How plant-based inks point to a more sustainable print future
For printers and brands alike, the future must be both profitable and sustainable. Can plant-based inks make a meaningful contribution?
Earlier this year, Tokyo-based Ricoh, a major manufacturer of printing systems, released a new plant-based ink that it describes as the “first of its kind for mainstream graphics and packaging print”.
A collaboration between Ricoh and German equipment manufacturer Olbrich, the ink is designed for the wide-format market and, in particular, for use with complex media such as corrugated brown and white boards as well as carton board. It claims to offer durability, with “excellent” set-off performance and rub resistance on packaging.
Importantly, the ink – available across Europe, the Middle East and Africa – is billed as a more sustainable and environmentally-friendly option, especially compared to petroleum-based products. Derived from plant oils, it is both fully biodegradable and suitable for deinking (the process that removes ink from recycled paper).
Unlike its petroleum cousins, Ricoh’s new ink doesn’t require the use of biocide chemicals to prevent biological contamination, nor does it contain toxic molecules (monomers). All of which makes it suitable for various types of food packaging.
The ink also offers important performance advantages. It is quick-drying and avoids the need to use heat or UV light, offering savings on energy consumption. The lack of any need for a heat-drying system also means that noxious emissions are eliminated, creating a healthier working environment.
Further in-use benefits come thanks to a longer ‘open time’ (the length of time print nozzles can idle uncovered before requiring purging), with print heads being both less likely to clog and easier to clean.
Ricoh also claims that overall ink consumption can be reduced compared to petroleum-based inks, with the same optical density being obtained using 50% less ink.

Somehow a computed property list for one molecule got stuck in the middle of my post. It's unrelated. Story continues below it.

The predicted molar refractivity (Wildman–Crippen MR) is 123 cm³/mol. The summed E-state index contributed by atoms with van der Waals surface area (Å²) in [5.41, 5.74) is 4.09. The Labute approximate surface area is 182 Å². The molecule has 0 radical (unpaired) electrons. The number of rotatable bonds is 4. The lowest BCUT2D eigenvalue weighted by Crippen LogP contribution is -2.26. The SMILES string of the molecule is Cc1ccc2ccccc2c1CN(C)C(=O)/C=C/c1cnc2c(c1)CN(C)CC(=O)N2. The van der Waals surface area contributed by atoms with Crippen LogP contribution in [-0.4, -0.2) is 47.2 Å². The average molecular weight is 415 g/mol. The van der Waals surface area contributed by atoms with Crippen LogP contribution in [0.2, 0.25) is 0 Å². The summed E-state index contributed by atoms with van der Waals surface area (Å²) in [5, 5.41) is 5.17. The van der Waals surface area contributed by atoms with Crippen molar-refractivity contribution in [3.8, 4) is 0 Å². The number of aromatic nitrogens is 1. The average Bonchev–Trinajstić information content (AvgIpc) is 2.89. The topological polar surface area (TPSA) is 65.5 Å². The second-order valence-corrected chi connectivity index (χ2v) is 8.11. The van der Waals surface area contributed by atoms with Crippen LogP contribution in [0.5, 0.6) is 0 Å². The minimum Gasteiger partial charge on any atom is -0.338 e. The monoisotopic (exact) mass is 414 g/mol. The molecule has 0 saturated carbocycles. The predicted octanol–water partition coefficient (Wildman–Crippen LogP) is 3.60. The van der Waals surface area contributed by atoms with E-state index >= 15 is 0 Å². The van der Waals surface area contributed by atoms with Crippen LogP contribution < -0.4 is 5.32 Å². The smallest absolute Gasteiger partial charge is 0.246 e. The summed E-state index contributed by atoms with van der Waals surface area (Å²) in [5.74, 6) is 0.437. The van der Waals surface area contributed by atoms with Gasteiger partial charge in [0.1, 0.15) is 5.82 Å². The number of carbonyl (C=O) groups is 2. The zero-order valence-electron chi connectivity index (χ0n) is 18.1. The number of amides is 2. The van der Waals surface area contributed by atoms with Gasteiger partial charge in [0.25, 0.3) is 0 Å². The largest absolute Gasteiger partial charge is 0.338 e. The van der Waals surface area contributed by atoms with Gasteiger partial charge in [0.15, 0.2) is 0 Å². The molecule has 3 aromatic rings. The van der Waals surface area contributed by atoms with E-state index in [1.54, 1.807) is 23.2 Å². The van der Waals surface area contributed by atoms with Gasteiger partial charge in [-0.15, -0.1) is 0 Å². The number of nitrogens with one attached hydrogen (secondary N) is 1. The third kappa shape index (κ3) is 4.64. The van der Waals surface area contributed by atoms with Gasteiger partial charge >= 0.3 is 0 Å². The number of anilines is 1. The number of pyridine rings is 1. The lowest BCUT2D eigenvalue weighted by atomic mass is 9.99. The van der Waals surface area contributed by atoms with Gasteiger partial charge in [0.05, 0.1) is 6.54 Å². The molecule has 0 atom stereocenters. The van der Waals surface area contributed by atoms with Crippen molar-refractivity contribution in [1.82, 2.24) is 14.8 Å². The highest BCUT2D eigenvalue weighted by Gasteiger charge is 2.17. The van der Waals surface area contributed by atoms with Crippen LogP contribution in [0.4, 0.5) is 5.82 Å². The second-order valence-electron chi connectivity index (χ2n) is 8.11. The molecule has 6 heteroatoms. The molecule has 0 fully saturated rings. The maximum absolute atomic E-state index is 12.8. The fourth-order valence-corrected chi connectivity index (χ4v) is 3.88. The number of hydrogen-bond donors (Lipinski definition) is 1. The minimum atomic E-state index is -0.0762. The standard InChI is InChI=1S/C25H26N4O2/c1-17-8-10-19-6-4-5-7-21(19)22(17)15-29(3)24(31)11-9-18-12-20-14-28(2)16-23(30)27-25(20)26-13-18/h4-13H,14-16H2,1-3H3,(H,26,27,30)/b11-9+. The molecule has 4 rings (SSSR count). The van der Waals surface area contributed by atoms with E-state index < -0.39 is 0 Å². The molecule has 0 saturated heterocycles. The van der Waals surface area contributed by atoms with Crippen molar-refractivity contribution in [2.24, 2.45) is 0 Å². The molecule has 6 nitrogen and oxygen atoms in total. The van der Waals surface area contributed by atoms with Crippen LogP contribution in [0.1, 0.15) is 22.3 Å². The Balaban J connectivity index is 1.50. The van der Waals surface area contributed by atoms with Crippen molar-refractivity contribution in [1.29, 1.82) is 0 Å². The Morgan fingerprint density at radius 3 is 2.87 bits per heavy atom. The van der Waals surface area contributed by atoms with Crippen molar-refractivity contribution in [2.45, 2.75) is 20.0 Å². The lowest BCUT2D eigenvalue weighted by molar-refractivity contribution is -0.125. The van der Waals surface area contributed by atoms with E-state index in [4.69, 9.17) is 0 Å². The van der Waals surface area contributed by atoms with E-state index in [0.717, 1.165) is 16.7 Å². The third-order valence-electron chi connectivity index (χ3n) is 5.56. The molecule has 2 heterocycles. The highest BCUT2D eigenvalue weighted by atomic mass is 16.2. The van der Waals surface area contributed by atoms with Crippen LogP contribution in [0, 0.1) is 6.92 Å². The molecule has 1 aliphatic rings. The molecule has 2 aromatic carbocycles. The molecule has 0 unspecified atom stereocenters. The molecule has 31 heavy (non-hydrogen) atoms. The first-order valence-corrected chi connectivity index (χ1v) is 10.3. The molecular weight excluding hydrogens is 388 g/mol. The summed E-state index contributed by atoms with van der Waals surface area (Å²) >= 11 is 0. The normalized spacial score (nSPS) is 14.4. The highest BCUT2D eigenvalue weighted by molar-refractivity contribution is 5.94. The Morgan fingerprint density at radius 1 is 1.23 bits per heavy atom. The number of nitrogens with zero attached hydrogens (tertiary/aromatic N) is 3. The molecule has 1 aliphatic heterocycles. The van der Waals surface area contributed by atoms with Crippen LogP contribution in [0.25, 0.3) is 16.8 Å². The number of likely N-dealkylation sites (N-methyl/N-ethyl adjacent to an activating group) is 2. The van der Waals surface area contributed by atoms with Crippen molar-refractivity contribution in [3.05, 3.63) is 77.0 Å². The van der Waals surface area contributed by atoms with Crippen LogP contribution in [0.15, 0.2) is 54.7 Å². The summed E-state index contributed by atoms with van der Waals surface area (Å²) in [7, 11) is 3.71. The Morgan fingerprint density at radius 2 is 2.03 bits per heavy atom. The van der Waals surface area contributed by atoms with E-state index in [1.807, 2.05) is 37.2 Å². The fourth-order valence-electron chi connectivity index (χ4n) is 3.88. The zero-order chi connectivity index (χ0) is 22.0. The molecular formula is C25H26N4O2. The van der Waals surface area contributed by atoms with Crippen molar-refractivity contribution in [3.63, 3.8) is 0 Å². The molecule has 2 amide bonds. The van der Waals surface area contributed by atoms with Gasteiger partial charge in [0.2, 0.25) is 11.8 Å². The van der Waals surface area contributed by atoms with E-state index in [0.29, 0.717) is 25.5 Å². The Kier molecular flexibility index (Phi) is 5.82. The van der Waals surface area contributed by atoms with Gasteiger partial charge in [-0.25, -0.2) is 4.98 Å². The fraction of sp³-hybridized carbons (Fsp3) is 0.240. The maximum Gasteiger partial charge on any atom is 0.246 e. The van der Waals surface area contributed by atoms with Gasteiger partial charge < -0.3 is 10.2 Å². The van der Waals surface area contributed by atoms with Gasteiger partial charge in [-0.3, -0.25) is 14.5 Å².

For Ricoh Europe's director of industrial printing and graphic communications, Graham Kennedy, it's this combination of performance advantages and environmental benefits that shows the value of new inks like this.
“Brand owners and printer manufacturers can seamlessly introduce positive changes that make a big difference without impacting their high-quality printed results,”
While Ricoh’s product is the first plant-based ink for mainstream use, it comes as part of a wider trend towards creating more sustainable inks that don’t rely on petroleum-derived products.
Biomaterials company Living Ink, for example, recently launched a range of Algae Ink products. These are grown at scale in California simply using sunlight, water, nutrients and carbon dioxide to create a by-product that can be milled and refined to produce a pigment. The resulting inks can be used on conventional offset printers, though currently they only come in black (a black that the company claims is fade-resistant to UV light), though further colours are in development.
Algae Ink is even considered carbon negative, with a 20kg bucket of ink claimed to have the carbon sequestering impact of planting two trees. An early adopter of the ink has been eco label Patagonia, who used it to print their guide to Boulder, Colorado as a carbon-neutral booklet using 100% post-consumer-waste recycled fibres.
The blossoming market for bio-based inks is predicted to grow considerably over the next few years. According to market analysis company Smithers, sustainability trends and regulation developments will see the sector go from being worth $5.86bn in 2021 to $8.57bn in 2026.